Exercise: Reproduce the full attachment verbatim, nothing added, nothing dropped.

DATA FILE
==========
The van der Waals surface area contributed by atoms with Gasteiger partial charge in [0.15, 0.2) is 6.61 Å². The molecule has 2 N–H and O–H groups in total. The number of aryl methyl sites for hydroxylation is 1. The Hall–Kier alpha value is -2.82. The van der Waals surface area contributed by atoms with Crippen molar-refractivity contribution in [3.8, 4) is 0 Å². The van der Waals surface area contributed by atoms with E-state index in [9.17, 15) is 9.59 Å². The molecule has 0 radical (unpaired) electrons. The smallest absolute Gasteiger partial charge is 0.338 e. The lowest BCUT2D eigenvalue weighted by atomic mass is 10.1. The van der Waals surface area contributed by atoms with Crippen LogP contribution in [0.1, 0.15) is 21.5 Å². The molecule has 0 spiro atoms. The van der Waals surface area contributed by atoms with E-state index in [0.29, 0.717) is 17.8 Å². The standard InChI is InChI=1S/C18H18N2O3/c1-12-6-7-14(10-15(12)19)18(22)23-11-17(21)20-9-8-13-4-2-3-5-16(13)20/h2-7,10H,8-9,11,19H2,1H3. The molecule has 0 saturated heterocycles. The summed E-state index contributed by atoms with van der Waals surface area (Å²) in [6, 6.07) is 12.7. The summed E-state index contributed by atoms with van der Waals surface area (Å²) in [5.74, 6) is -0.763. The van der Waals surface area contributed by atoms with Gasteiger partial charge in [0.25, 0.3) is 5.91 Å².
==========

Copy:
The van der Waals surface area contributed by atoms with Gasteiger partial charge in [0.15, 0.2) is 6.61 Å². The molecule has 2 N–H and O–H groups in total. The number of aryl methyl sites for hydroxylation is 1. The Hall–Kier alpha value is -2.82. The van der Waals surface area contributed by atoms with Crippen molar-refractivity contribution in [3.8, 4) is 0 Å². The van der Waals surface area contributed by atoms with E-state index in [9.17, 15) is 9.59 Å². The molecule has 0 radical (unpaired) electrons. The smallest absolute Gasteiger partial charge is 0.338 e. The lowest BCUT2D eigenvalue weighted by atomic mass is 10.1. The van der Waals surface area contributed by atoms with Crippen LogP contribution in [0.1, 0.15) is 21.5 Å². The molecule has 0 spiro atoms. The van der Waals surface area contributed by atoms with E-state index in [0.29, 0.717) is 17.8 Å². The standard InChI is InChI=1S/C18H18N2O3/c1-12-6-7-14(10-15(12)19)18(22)23-11-17(21)20-9-8-13-4-2-3-5-16(13)20/h2-7,10H,8-9,11,19H2,1H3. The molecule has 0 saturated heterocycles. The summed E-state index contributed by atoms with van der Waals surface area (Å²) in [6, 6.07) is 12.7. The summed E-state index contributed by atoms with van der Waals surface area (Å²) in [5.74, 6) is -0.763. The van der Waals surface area contributed by atoms with Gasteiger partial charge in [0.25, 0.3) is 5.91 Å².